• Though it is very logical for international forums, like the UN, to use resources in an optimum way, however, developing countries like India propose reforms that seeks to democratize the UN, such as UNSC reforms, UN peacekeeping reforms.
  • Also specialized agencies of the UN ( which are successful) all nations are treated equally, whereas in UNSC, the privileged countries (P5) have made UN defunct in maintaining peace and order. Therefore, veto powers of P5 and composition of UNSC must be made more representative of the current world order.
  • Further, multilateralism can only work when member States seek a joint collaborative interest.
    • For instance, every country collaborates on matters of tackling an epidemic or climate mitigation. However, peace and security by nature is very different, because these issues arise because of conflict between the countries.
      • Though there is some success on security front in coming up to a common ground in tackling the terrorism, money laundering control, nuclear non-proliferation, chemical weapons convention.
    • Therefore, unless countries find shared common interest, it would be very difficult for multilateralism to work.
      • So, for conflict resolution, a new model of UN must be formulated, as current world order has changed from bipolar to unipolar to multi polar today.
        • Bipolar: From post World War II, during the cold war World order was dominated by two superpowers i.e. US and USSR.
        • Unipolar: After disintegration of USSR in 1991, the world was dominated by sole superpower i.e. US.
        • Multipolar: International relations today are characterized by the power relationships of the United States, China, Russia, India and Europe.
      • The new conflict resolution of UN can be decentralized at regional level like EU.
      • World needs multilateralism, but not in the form as envisaged nearly 75 years ago, as today's world order is based on complex interdependence.
        • Complex Interdependence: Due to trade, globalization etc, transnational connections and interdependencies between states and societies are increasing, while the use of military force and power balancing are decreasing but remain important.

In spite of all these financial issues, UN is important to sustain the idea of global rule based system and global governance. It is in the interest of all the countries to have a space where they can interact on a collegial basis rather than earlier Westphalian model of diplomacy (Bilateral relationships based on notion of power).

UN peacekeeping force reforms and India

  • Peacekeeping became the most important tool available to the UN in order to maintain peace and security in conflict areas at a time when cold war rivalries frequently paralyzed the Security Council.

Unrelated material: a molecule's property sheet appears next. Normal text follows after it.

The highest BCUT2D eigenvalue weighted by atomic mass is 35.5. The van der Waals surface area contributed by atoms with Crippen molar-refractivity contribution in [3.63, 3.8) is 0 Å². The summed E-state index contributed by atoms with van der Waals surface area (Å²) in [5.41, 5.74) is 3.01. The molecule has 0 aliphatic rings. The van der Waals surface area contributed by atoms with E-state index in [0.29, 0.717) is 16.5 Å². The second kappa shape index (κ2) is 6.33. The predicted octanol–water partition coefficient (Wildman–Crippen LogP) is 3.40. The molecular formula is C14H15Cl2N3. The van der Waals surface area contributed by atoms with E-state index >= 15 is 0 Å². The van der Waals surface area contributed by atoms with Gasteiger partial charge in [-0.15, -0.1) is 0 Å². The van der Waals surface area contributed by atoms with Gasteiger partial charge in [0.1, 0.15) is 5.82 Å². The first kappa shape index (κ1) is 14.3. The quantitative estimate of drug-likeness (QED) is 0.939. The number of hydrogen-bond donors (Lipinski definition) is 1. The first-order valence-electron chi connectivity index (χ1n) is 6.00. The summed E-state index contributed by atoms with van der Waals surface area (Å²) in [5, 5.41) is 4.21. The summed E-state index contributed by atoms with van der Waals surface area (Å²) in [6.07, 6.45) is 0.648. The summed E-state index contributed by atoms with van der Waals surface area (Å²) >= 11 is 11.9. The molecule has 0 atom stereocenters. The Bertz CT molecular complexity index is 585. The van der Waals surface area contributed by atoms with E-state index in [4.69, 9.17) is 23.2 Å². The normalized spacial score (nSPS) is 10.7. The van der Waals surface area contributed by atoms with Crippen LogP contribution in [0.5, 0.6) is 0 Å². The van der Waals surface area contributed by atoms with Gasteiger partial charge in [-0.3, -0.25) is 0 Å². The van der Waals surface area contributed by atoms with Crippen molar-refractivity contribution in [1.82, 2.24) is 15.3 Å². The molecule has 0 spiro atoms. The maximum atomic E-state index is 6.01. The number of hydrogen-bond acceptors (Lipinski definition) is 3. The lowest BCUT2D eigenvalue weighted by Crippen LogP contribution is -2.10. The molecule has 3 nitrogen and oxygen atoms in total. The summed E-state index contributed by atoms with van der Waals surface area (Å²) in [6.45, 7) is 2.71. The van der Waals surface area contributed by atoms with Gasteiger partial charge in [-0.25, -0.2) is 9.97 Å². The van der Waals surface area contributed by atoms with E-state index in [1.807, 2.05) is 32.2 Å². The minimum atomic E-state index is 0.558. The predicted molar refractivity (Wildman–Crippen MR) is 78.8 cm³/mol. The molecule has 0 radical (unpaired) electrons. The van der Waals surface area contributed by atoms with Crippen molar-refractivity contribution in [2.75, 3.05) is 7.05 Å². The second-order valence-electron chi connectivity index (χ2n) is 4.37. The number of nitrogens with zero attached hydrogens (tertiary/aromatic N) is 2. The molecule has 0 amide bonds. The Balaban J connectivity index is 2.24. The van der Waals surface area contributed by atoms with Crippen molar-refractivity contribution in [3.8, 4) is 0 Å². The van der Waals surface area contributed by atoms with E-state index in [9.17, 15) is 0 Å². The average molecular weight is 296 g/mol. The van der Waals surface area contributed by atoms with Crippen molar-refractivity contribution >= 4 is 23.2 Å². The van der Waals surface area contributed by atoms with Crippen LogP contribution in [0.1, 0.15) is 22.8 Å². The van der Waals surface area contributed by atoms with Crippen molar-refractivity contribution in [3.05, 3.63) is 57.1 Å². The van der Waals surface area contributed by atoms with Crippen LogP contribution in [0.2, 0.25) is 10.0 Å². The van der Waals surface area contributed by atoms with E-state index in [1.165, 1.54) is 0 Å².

• The first UN peacekeeping mission was authorised in May 1948 and a team was deployed to the West Asia during the 1948 Arab–Israeli War.
  • UN Peacekeeping is guided by four basic principles:
    • Consent of the parties
    • Impartiality
    • Non-use of force except in self-defense
    • Defense of the mandate
  • UN peacekeeping was conceived with the idea that the neutral and non-dinged countries, will be best and most acceptable forces in restoring peace in conflict ridden countries.
  • However, reforms are the need of the hour as UN peacekeeping today faces several new challenges that have surfaced due to changing geopolitical situations:
    • There is a difference of opinion between the countries of the Global North and South with regards to the scope and mandates of peacekeeping operations.The countries of the north are asking for more robust peacekeeping mandates, while the countries of the south fear that this may threaten their sovereignty.
    • Northern countries also hesitate to engage their troops with the UN due to its deficiencies and, also refuse to finance the measures needed to improve the UN.
    • Also, the Security Council is accused of using these operations only in areas, which are geopolitically significant to them, and ignoring the rest.
  • In this context, India which is among the biggest contributor to peacekeeping forces, calls for review of its contribution of force in Peacekeeping forces. It has been very vocal regarding reforms for peacekeeping forces and wants a greater say in decisions pertaining to peacekeeping.
  • Since, deployment of peacekeeping forces is not a revenue earning exercise for India, it should not be only looked from national point of view but also keeping in mind where peacekeeping forces are being sent.
  • India's soft power, foreign policy, cultural background, makes India's peacekeeping forces more acceptable in conflict ridden countries.
  • Therefore, it should take advantage of its rising global stature and should take a lead in order to make this arm of the UN more effective.